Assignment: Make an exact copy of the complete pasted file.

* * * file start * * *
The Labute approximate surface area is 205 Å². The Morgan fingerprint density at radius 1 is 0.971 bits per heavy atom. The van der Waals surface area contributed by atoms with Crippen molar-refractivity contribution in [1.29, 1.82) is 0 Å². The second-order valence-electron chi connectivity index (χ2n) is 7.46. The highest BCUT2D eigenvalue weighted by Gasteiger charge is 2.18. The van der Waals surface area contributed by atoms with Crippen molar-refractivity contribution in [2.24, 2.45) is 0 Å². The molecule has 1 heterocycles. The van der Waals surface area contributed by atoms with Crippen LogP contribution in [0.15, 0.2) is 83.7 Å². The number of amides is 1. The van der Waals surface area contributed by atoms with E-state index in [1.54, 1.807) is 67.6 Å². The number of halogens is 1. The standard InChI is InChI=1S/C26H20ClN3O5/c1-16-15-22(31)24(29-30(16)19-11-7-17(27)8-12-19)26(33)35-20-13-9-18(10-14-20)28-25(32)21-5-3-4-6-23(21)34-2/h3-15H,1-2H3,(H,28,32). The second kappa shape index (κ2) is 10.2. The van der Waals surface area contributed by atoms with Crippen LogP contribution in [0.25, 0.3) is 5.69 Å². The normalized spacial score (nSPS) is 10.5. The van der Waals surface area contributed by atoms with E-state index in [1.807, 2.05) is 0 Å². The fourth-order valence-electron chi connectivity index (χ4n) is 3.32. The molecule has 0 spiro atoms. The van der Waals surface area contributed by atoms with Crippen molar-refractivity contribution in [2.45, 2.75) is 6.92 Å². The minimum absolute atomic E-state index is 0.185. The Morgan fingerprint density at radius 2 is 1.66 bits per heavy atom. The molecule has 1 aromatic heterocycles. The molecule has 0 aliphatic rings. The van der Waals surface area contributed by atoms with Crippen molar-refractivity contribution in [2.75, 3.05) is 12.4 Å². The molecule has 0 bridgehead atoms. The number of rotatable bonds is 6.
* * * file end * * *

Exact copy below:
The Labute approximate surface area is 205 Å². The Morgan fingerprint density at radius 1 is 0.971 bits per heavy atom. The van der Waals surface area contributed by atoms with Crippen molar-refractivity contribution in [1.29, 1.82) is 0 Å². The second-order valence-electron chi connectivity index (χ2n) is 7.46. The highest BCUT2D eigenvalue weighted by Gasteiger charge is 2.18. The van der Waals surface area contributed by atoms with Crippen molar-refractivity contribution in [2.24, 2.45) is 0 Å². The molecule has 1 heterocycles. The van der Waals surface area contributed by atoms with Crippen LogP contribution in [0.15, 0.2) is 83.7 Å². The number of amides is 1. The van der Waals surface area contributed by atoms with E-state index in [1.54, 1.807) is 67.6 Å². The number of halogens is 1. The standard InChI is InChI=1S/C26H20ClN3O5/c1-16-15-22(31)24(29-30(16)19-11-7-17(27)8-12-19)26(33)35-20-13-9-18(10-14-20)28-25(32)21-5-3-4-6-23(21)34-2/h3-15H,1-2H3,(H,28,32). The second kappa shape index (κ2) is 10.2. The van der Waals surface area contributed by atoms with Crippen LogP contribution in [0.25, 0.3) is 5.69 Å². The normalized spacial score (nSPS) is 10.5. The van der Waals surface area contributed by atoms with E-state index in [1.807, 2.05) is 0 Å². The fourth-order valence-electron chi connectivity index (χ4n) is 3.32. The molecule has 0 spiro atoms. The van der Waals surface area contributed by atoms with Crippen molar-refractivity contribution in [2.45, 2.75) is 6.92 Å². The minimum absolute atomic E-state index is 0.185. The Morgan fingerprint density at radius 2 is 1.66 bits per heavy atom. The molecule has 1 aromatic heterocycles. The molecule has 0 aliphatic rings. The van der Waals surface area contributed by atoms with Crippen molar-refractivity contribution in [2.75, 3.05) is 12.4 Å². The molecule has 0 bridgehead atoms. The number of rotatable bonds is 6.